It wasn’t a budget, or a bill, or even an outline. Officially dubbed “The Country That We Believe In,” the President’s address at George Washington University had long been billed as his “deficit reduction” speech. He was expected to use the occasion to respond to the House Republican budget proposal offered earlier this month by Budget Committee Chairman Paul Ryan (R.-Wis.) and propose his alternative agenda for dealing with a deficit estimated at $1.6 trillion.
As it turned out, Obama did respond to Ryan and his budget and did so in no uncertain terms. This was no surprise to the White House Press Corps, which had been warmed up for the address yesterday by Press Secretary Jay Carney and earlier today by a “senior administration offical” (who briefed reporters on the content of the address via conference call).
So, in a nutshell, the President praised Ryan for spelling out “worthy goals for us to achieve”—deficit reduction and dealing with the challenge of Medicare and Medicaid. And to no one’s surprise, Obama rejected Ryan’s solutions, “borrowed” from the Bowles-Simpson fiscal commission he appointed last year (and whose suggestions he has been conspicuous in not trumpeting much), and called for repeal of the tax cuts on the highest income earners (that he himself reluctantly agreed to continue on Dec. 7).
In short, there was nothing fresh or bold in Obama’s address. If there was anything dramatic, it was in the rhetoric he used to denounce the Ryan budget approach to deficit reduction and dealing with entitlements. At the very least, it was a sneak preview of the campaign rhetoric Obama is sure to evince as he seeks reelection next year. At worst, it was old-fashioned and outright class warfare.
“It’s a vision that says if our roads crumble and our bridges collapse, we can’t afford to fix them,” Obama declared. “If there are bright young Americans who have the drive and the will but not the money to go to college, we can’t afford to send them. Go to China and you’ll see businesses opening research labs and solar facilities. South Korean children are outpacing our kids in math and science. Brazil is investing billions in new infrastructure and can run half their cars not on high-priced gasoline, but biofuels. And yet, we are presented with a vision that says the United States of America—the greatest nation on Earth—can’t afford any of this.”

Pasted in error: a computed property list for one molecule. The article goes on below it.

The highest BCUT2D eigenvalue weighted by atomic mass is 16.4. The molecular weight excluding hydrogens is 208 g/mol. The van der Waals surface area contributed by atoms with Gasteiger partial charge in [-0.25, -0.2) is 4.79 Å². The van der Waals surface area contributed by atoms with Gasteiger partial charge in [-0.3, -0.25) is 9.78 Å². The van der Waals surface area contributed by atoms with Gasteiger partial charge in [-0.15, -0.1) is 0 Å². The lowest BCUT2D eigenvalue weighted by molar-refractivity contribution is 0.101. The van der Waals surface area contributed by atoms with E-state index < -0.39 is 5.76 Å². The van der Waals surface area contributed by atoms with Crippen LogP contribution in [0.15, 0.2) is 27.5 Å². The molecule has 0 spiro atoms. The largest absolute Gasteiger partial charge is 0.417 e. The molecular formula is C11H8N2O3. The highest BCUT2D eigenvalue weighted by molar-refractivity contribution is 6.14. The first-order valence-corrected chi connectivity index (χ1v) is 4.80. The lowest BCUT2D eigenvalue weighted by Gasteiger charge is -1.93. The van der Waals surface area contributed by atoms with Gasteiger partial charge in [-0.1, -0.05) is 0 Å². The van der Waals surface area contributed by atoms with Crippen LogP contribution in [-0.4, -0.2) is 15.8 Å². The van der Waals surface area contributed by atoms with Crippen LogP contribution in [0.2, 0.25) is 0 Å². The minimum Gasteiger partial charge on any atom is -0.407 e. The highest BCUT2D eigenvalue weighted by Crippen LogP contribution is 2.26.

The President poured it on further, declaring that Ryan’s budget is a vision that “says America can’t afford to keep the promise we’ve made to care for our seniors” and “it says instead of guaranteed health care, you will get a voucher. And if that voucher isn’t worth enough to buy insurance, tough luck—you’re on your own. Put simply, it ends Medicare as we know it.”
This was a speech, of course, and not a debate. So neither Ryan nor any of the student audience could cross-examine Obama and note that the Republican budget gives people greater choices about the education of their children and Medicare because they will have more money to make those choices.
And as for a “voucher” instead of “guaranteed health care,” one could say, maybe that would give the holder better health care because he or she would have the choice of provider.
Obama went on to cite what he has already called for to strengthen Medicare and Medicaid (which remain unscathed as entitlements under his earlier proposals). And if Medicare costs rise faster than we expect, Obama added, “This approach will give the independent commission the authority to make additional savings by further improving Medicare.”
Another independent commission, one is tempted to say aloud. Like Bowles-Simpson, whose proposals Obama just now seems to be sorting out.
Oh yes, he did get around to saying, “We cannot afford $1 trillion worth of tax cuts for every millionaire and billionaire in our society. And I refuse to renew them again.” Rather, he would seek reform of the tax code “so that the amount of taxes you pay isn’t determined by what kind of accountant you can afford.”
If this sounds familiar, it is out of the Democratic Party campaign playbook, and that’s one volume that is getting old. Democratic campaigners have used this kind of rhetoric against Republicans going back to the Great Depression, and sometimes, it has worked.
As to whether it will work again, the most we can say now is we will have to wait until 2012.